I’ve read The Last Night well over 20 times by now—from first blush, through the editing process, and now, one last time for pleasure.
I’m excited to finally release the book that has meant so much to me, but at the same time, this milestone evokes sadness as well.
Like the closing night of a play, my cast and I are taking our final bows before our work is done. As of Thursday, the book is no longer just mine. It’s everyone’s.
Everyone’s to read and love. Or read and hate.
Everyone’s to discuss with their friends.
Everyone’s to experience for the first time. (I definitely envy you that. I’ll never know what it’s like to be introduced to the story since it has evolved so much over the years in my head as well as on the page.)
And it’s everyone’s to claim as their own—hopefully to some positive effect.
The only components that I’ll be able to keep for a while are the scenes that didn’t make the final edit: the various ways in which our protagonists Alex Evergreen and Ed Cohen first met; the more detailed sequence of how Alex met is wife; the feel of the story told from Alex’s POV. (Ed eventually became our narrator, by the way.) These scenes, while interesting, didn’t advance the plot enough in its final form. The manuscript is better for their exclusion, but I can still remember what it was like to discover those wonderful moments.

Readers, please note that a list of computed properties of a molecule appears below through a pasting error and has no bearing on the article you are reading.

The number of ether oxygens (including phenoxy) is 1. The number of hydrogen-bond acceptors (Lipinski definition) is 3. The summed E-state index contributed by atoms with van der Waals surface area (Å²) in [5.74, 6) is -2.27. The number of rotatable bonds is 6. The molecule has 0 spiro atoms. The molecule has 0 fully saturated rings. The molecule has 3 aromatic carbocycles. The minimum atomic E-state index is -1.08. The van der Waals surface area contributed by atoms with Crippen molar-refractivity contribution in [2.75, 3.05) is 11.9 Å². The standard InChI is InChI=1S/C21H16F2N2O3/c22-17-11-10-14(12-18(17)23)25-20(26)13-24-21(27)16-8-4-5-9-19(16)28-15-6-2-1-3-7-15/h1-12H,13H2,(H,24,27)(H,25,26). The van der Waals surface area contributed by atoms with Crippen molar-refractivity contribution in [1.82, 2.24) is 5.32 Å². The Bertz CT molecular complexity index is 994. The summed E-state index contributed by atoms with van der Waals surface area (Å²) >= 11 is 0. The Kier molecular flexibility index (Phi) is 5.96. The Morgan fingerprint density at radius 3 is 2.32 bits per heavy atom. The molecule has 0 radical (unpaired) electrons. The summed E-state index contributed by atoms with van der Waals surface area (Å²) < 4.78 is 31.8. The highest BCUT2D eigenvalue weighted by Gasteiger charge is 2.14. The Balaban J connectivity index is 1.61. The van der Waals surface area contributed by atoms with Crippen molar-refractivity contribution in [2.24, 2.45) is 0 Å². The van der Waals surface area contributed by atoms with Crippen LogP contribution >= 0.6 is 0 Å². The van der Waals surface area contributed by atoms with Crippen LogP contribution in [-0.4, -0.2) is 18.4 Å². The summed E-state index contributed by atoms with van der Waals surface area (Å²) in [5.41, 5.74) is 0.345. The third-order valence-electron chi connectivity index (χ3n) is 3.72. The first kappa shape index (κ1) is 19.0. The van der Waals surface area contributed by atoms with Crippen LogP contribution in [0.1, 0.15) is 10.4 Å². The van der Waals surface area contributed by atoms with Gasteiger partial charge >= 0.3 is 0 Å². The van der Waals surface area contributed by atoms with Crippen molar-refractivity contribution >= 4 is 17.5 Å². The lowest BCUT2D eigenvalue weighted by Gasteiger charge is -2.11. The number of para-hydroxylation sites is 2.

For the next couple days, however, the story is still mine before I finally let it go. And I’ll be happy to do just that, right after I improve this one sentence.